Glaciers that terminate where there is water, such as fjords or open coastal waters, lose mass through so-called frontal ablation, which is the common name for the processes of iceberg calving and melt below the water surface. During the recent expedition with the icebreaker Oden to the Ryder Glacier in northern Greenland, researchers investigated frontal ablation with the help of time-lapse photography and LoTUS buoys.
The rising temperature in recent years in the Arctic is causing sea ice and glaciers to melt at an ever-faster rate. The melting of the ice sheet in Greenland increases the inflow of meltwater into Greenland’s fjords and coastal water, with physical and geochemical effects on the fjord systems. This can lead to increased acidification of the Arctic Ocean, which can have a negative impact on the ecosystem and the ocean’s ability to absorb carbon dioxide.
21 Oct 2019 “We will see ground-breaking discoveries”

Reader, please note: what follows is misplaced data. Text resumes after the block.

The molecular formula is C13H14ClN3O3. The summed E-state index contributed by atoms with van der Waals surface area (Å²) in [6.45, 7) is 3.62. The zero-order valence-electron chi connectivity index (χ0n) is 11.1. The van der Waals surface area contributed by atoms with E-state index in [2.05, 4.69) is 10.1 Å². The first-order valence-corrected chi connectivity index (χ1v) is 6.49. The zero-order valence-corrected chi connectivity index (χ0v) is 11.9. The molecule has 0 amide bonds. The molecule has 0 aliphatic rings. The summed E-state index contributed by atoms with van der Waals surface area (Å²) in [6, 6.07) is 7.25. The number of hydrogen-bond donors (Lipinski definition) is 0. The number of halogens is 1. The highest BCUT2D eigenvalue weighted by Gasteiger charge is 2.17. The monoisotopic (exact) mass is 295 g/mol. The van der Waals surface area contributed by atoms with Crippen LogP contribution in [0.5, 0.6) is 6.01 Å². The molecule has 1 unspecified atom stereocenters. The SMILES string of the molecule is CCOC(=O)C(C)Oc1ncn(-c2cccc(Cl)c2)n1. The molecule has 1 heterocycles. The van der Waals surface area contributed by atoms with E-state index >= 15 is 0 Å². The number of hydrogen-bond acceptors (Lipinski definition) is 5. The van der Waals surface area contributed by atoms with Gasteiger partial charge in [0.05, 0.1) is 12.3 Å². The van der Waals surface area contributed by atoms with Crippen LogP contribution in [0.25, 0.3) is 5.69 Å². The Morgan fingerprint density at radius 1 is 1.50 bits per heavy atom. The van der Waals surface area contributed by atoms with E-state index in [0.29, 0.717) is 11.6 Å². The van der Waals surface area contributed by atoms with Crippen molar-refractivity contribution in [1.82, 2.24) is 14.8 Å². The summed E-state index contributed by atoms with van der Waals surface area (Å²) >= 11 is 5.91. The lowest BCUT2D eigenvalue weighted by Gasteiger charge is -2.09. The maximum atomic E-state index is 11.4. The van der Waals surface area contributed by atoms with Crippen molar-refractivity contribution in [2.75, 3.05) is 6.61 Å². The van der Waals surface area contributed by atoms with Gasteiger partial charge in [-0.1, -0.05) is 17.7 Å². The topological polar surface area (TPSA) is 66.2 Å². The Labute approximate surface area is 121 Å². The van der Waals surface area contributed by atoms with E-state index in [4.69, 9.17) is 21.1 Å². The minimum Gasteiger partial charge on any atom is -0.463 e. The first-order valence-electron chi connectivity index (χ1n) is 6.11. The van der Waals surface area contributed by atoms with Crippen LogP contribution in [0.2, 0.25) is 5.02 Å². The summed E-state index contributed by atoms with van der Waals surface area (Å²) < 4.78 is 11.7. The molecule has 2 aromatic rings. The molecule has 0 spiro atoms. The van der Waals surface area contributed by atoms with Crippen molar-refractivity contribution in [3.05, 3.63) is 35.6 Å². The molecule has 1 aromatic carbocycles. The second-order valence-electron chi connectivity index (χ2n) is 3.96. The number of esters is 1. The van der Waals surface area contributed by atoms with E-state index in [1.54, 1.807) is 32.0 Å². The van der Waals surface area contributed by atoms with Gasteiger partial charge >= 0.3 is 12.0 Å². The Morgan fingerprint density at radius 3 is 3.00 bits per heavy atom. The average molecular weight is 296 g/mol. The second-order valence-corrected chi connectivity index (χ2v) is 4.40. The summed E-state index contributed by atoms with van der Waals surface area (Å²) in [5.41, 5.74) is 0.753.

Christian Stranne is an Assistant Professor at the Department of Geological Sciences, Stockholm University. He was one of the scientists on the Ryder 2019 Expedition to northern Greenland with the icebreaker Oden between August 5 and September 12. The purpose was to study the local environment where the Ryder Glacier meets the ocean and to learn more about outlet glaciers and how they can influence sea levels in a changing climate.
27 Sep 2019 Access Abisko started with a successful workshop
The Access Abisko research program is now up and running and the theme of the first period is global change and sustainability. The initiative means that researchers from all over the world can apply to come to Abisko Scientific Research Station to conduct research within a theme for three years. The purpose is to promote collaboration between research groups.